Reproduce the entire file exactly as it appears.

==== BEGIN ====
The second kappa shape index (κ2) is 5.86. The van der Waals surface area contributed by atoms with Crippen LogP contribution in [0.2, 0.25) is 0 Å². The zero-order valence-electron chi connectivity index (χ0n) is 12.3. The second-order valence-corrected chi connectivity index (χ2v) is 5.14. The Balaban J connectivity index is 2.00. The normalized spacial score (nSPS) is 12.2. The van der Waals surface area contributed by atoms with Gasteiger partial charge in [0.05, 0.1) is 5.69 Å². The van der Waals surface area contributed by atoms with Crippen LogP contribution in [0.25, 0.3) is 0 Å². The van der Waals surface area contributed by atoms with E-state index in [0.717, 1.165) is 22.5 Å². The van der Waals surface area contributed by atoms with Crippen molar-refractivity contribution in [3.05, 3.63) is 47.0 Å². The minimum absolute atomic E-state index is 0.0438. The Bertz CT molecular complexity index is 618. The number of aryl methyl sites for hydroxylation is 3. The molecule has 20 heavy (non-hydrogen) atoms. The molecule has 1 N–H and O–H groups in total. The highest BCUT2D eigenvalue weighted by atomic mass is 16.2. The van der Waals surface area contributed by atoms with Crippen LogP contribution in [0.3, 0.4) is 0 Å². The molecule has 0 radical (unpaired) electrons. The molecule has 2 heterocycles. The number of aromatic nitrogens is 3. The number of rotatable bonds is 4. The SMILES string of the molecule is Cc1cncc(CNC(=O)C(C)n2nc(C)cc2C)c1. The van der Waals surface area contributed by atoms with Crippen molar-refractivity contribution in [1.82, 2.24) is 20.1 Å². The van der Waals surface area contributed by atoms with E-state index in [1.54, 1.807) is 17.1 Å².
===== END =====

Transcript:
The second kappa shape index (κ2) is 5.86. The van der Waals surface area contributed by atoms with Crippen LogP contribution in [0.2, 0.25) is 0 Å². The zero-order valence-electron chi connectivity index (χ0n) is 12.3. The second-order valence-corrected chi connectivity index (χ2v) is 5.14. The Balaban J connectivity index is 2.00. The normalized spacial score (nSPS) is 12.2. The van der Waals surface area contributed by atoms with Gasteiger partial charge in [0.05, 0.1) is 5.69 Å². The van der Waals surface area contributed by atoms with Crippen LogP contribution in [0.25, 0.3) is 0 Å². The van der Waals surface area contributed by atoms with E-state index in [0.717, 1.165) is 22.5 Å². The van der Waals surface area contributed by atoms with Crippen molar-refractivity contribution in [3.05, 3.63) is 47.0 Å². The minimum absolute atomic E-state index is 0.0438. The Bertz CT molecular complexity index is 618. The number of aryl methyl sites for hydroxylation is 3. The molecule has 20 heavy (non-hydrogen) atoms. The molecule has 1 N–H and O–H groups in total. The highest BCUT2D eigenvalue weighted by atomic mass is 16.2. The van der Waals surface area contributed by atoms with Crippen LogP contribution in [0.3, 0.4) is 0 Å². The molecule has 0 radical (unpaired) electrons. The molecule has 2 heterocycles. The number of aromatic nitrogens is 3. The number of rotatable bonds is 4. The SMILES string of the molecule is Cc1cncc(CNC(=O)C(C)n2nc(C)cc2C)c1. The van der Waals surface area contributed by atoms with Crippen molar-refractivity contribution in [1.82, 2.24) is 20.1 Å². The van der Waals surface area contributed by atoms with E-state index in [1.54, 1.807) is 17.1 Å².